Difference between Static and Instance methods (and when to use one or other)

Updated on August 30, 2018 in [A] C# .Net
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1 on August 30, 2018

When following the Brackeys C# course on YT, (ep 10: Classes) we learn about Classes, instantiating classes constructs and modifiers. The Private and Public modifiers are crystal clear and I understand the reason they exist. What I still do not understand is the difference between Static and Instance methods. In the episode, we can see that the goal is achieved in both ways. However, why would you choose one way over the other? The amount of code written seems to be fairly the same. Before answering, please also checkout the video https://www.youtube.com/watch?v=s2hHjpZaSyI and let me know your thoughts. 

I have read posts on Stack Overflow and MDN but I think the explanation is somewhat too technical. To give you an idea of what you are dealing with: Im a frikkin graphic designer, turned lawyer, turned developer 😀 Nice meeting ya – 

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0 on August 30, 2018

The only difference is static methods and variables do not need a instance of the class.

What that means is you can call methods from other places without needing a reference to anything. I know it’s a weird concept to try an understand, so I’ll give some examples to hopefully help.


A static variable may be something like a counter that could keep track of all instances (but not references) of that class. Something like this:

public class Animal
     public static int numberOfAnimals = 0;
     public string name;
     public Animal(string animalName)
         name = animalName;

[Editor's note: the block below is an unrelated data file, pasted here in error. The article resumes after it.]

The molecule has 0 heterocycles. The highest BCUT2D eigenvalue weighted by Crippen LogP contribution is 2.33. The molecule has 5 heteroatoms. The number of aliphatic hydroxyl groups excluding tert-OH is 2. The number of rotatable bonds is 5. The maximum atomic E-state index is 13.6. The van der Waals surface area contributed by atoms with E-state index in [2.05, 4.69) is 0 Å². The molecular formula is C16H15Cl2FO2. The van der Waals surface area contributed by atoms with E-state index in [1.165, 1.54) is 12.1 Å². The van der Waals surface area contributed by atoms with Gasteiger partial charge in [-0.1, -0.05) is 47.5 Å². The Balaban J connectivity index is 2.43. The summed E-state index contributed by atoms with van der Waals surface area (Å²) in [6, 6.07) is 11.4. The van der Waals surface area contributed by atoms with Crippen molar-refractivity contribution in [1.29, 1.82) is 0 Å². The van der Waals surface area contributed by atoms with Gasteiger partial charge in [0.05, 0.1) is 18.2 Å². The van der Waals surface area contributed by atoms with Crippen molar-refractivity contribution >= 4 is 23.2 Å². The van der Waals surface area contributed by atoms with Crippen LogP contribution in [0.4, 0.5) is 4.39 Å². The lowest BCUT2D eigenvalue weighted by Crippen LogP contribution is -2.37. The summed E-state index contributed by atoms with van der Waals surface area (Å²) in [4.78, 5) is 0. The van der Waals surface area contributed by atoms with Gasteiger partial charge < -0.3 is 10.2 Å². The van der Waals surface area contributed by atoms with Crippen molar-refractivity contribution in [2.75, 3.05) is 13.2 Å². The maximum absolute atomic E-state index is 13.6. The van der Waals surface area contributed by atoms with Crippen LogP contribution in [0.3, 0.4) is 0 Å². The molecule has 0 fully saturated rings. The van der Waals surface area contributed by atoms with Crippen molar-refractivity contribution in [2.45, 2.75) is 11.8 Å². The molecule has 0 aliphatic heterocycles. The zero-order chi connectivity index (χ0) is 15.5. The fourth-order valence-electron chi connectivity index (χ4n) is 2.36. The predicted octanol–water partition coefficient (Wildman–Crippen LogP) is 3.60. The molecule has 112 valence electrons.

numberOfAnimals += 1;

Here we have a simple class with a name for the animal, and a static counter. You can only get the animal’s name via the instance (or a reference to the instance), but the counter can be accessed anywhere you can also access the Animal class. This is useful as a static variable because we don’t need each individual animal tracking how many there are. We can just use the Animal class itself and save on memory by only storing it once.


A more useful scenario is one you’ve probably already used if you’ve ever used Unity.

Vector3 is a class, not a variable like a string or int.

and Vector3.Distance() is a static method. Notice how we didn’t need to make a new Vector3 to access that function. Just like the animal example above, all we need is access to the Vector3 class, and we can use all the static variables and methods within it, no reference required.


Edit: I forgot to mention this, and this is probably one of the biggest things for static stuff.


That was kinda implied in the post, but just to clarify.

The numberOfAnimals variable. That’s the only one. You can make a million animals, but that is still the only numberOfAnimals. Not one for each. This is especially important if you have static references. That’s when you could have something like this

public class Farm
    public static Animal dog;
    public Animal[] animals;


Since the dog is static, every time you do Farm.dog you will get the exact same animal every time (until you replace it). And just like the numberOfAnimals, this will be the exact same Animal instance, no matter how many farms you make.

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